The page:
But if that’s not enough and you want to do something more or you’re really getting other symptoms like nosebleeds and crusting. The two other options that we have for septal perforations are one, more of like an office-based procedure. It’s placing a little button in the nose, and then two is a surgical fix.

So first I’ll just talk about the button in the nose. The button in the nose is good because it’s quick, it’s reversible, we can take it out if we don’t like it. And you kind of just need to put the button, like a new fresh button in every now and then, whether it’s one year. It’s every couple of years. It kind of depends on how big the button is, how much crusting you get around the button. Patients don’t necessarily like the button a lot because it does develop a lot of crusting around the button and it basically, you can feel it a little bit. So patients aren’t thrilled about it, but for a patient who might not be a surgical candidate because the septal perforation is big, too big, or because they have other medical problems that prohibit a general anesthetic, a button is not a bad option.

But it’s not always our first option. It’s just a distant backup. Especially if an ENT physician doesn’t know how to fix a septal perforation, they might offer you a button. But in general, for most septal perforations, we can fix them.

That brings us to our second option, which is fixing it. Surgery is really meant to close the hole and to take any crooked parts out of the septum so that the air doesn’t bounce around in the nose. The hole in the nose causes turbulent airflow and that’s why you get the crusting, the whistling, infections and bleeding actually. So when we close the hole, it prevents the air from bouncing back and forth. Now, how we close the hole depends per patient, but we have a few general methods.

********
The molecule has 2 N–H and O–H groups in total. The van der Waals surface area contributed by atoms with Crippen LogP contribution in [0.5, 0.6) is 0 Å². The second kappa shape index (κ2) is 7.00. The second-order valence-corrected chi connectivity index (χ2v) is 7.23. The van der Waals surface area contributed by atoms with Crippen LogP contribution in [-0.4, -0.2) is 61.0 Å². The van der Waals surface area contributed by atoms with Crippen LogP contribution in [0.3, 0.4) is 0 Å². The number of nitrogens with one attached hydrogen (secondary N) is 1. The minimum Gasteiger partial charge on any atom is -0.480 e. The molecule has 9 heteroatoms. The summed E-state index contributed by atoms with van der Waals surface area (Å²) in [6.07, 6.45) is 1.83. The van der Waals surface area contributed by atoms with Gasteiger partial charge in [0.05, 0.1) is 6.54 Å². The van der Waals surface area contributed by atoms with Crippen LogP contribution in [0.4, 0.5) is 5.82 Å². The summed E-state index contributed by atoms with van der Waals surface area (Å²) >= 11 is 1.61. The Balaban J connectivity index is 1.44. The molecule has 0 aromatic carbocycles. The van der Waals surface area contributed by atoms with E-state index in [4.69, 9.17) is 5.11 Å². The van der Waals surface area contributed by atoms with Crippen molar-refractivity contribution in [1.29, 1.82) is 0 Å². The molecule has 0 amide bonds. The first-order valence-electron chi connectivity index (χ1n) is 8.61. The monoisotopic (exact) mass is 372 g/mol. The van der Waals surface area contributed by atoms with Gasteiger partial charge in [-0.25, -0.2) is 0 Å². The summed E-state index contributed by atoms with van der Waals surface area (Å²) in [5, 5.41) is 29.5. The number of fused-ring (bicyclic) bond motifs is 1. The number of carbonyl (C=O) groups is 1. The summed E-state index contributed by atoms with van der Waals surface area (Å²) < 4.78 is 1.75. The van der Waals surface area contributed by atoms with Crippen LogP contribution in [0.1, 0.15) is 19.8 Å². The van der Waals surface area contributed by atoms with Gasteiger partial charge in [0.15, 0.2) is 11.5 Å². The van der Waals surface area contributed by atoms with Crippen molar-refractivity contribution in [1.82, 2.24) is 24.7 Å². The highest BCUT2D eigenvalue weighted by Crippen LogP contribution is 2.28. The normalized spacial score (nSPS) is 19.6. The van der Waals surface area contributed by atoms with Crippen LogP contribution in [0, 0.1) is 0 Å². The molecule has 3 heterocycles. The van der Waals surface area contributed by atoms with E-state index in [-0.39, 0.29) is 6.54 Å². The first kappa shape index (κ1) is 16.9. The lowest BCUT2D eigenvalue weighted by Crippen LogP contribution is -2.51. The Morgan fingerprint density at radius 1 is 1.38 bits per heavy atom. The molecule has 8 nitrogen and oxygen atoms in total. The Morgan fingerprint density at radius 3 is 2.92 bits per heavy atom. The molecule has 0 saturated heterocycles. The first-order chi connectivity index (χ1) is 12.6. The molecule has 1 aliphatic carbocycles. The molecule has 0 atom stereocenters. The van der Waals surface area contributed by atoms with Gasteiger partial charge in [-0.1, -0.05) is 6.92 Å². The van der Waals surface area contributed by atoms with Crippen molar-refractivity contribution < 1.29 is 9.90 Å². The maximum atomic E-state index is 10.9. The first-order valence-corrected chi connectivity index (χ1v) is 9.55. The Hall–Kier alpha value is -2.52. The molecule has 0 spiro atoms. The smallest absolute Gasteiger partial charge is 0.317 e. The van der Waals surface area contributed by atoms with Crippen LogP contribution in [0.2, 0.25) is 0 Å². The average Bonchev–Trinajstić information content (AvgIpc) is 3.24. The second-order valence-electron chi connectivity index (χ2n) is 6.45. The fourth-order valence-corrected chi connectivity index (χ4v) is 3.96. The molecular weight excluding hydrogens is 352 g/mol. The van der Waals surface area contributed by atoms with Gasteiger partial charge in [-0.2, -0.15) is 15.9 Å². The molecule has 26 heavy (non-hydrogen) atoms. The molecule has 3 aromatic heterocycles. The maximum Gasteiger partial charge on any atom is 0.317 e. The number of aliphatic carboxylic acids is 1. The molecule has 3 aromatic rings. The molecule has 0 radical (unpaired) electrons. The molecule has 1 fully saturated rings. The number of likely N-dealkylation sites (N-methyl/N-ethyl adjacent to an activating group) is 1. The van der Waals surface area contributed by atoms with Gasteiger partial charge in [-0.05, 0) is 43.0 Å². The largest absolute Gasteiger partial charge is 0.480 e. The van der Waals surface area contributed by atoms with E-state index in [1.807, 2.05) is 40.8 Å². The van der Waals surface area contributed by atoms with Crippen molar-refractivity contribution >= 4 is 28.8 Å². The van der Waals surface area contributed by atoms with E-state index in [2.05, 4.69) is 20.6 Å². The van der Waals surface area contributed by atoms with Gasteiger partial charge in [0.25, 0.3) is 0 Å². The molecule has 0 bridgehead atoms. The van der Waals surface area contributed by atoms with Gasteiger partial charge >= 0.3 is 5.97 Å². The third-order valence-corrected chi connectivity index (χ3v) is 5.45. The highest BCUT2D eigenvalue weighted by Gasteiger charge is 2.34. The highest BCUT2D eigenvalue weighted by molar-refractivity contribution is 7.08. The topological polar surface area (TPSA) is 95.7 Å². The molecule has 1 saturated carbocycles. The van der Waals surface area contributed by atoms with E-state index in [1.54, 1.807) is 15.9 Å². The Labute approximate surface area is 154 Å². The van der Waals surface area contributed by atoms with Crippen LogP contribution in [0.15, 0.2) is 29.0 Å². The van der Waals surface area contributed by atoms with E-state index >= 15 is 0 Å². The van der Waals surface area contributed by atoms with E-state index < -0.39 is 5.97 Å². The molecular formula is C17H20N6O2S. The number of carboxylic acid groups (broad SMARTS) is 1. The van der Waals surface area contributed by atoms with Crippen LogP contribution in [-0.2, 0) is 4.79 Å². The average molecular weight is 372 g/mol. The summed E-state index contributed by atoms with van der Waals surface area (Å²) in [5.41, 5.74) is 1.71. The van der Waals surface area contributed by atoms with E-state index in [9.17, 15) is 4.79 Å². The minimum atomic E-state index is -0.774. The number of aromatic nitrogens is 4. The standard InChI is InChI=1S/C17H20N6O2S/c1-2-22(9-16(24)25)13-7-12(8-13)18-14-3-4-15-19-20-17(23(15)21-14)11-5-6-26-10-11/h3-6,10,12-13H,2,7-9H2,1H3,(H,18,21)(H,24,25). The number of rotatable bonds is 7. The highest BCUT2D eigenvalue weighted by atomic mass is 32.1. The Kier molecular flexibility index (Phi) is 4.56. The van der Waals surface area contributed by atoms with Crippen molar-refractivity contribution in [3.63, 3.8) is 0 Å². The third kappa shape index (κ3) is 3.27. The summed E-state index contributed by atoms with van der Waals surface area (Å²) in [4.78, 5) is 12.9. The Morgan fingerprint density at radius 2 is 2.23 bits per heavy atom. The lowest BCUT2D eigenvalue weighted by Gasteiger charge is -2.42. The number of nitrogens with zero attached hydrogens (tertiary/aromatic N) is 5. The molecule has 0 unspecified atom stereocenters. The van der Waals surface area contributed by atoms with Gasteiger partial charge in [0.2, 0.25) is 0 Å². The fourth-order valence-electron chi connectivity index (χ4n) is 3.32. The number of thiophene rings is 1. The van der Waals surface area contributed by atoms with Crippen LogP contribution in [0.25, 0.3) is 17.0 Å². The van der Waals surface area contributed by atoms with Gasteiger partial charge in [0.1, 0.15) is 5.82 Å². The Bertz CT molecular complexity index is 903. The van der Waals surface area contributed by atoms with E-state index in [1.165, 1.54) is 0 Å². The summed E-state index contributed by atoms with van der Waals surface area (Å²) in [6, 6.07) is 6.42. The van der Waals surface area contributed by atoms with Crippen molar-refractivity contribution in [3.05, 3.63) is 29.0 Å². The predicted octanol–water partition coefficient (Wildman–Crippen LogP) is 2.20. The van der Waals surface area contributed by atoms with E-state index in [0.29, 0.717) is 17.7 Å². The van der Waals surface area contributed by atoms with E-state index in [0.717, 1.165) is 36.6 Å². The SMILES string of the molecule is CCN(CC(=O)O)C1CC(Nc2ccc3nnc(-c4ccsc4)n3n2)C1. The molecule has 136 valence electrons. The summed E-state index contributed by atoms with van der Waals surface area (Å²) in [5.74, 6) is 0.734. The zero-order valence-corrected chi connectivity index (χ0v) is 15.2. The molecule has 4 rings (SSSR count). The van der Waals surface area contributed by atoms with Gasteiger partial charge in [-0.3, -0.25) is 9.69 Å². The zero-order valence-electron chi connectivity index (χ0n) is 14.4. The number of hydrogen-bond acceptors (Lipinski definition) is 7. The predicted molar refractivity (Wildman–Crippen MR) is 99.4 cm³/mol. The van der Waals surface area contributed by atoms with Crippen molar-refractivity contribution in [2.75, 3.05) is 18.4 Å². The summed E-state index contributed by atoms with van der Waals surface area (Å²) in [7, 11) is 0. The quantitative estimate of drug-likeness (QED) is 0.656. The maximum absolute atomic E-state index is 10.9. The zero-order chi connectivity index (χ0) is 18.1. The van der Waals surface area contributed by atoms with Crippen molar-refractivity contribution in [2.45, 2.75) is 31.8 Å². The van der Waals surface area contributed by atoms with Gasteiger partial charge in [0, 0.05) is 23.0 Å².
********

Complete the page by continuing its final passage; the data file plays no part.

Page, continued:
We like to use lining from inside the nose to close the hole. And the reason for that is that lining is meant to be in the nose. So it has goblet cells inside there, which produce mucus. So you really want your nose to be able to produce mucus. If it can’t, then it gets dry and you get crusting again. So we like to try and use lining from inside the nose. The way I like to do it is the way I was trained to do it. You take lining from the floor of the nose, and you move it up and you take lining from the roof of the nose and you move it down. At the same time, you might need to put a little graft in between that lining, especially if there’s a gap. If there’s not enough lining to close a hole, we use the lining from inside the hairline here, or we use a tissue graph called Alloderm to put in between the flap that we’ve made.

At the same time, sometimes we put a graft right here to help make sure that you don’t have trouble breathing after the surgery because sometimes pulling the lining can pull down this part of the nose right here. So we try and put that graft in to bring it back out again. But there are surgical options for most septal perforations. I’ve closed septal perforations that are almost three centimeters. I’ve even had septal perforations that are bigger where we’ve closed it at a stage procedure where we closed maybe half or two-thirds and then we go back at a stage time like six months later and we close the rest of it.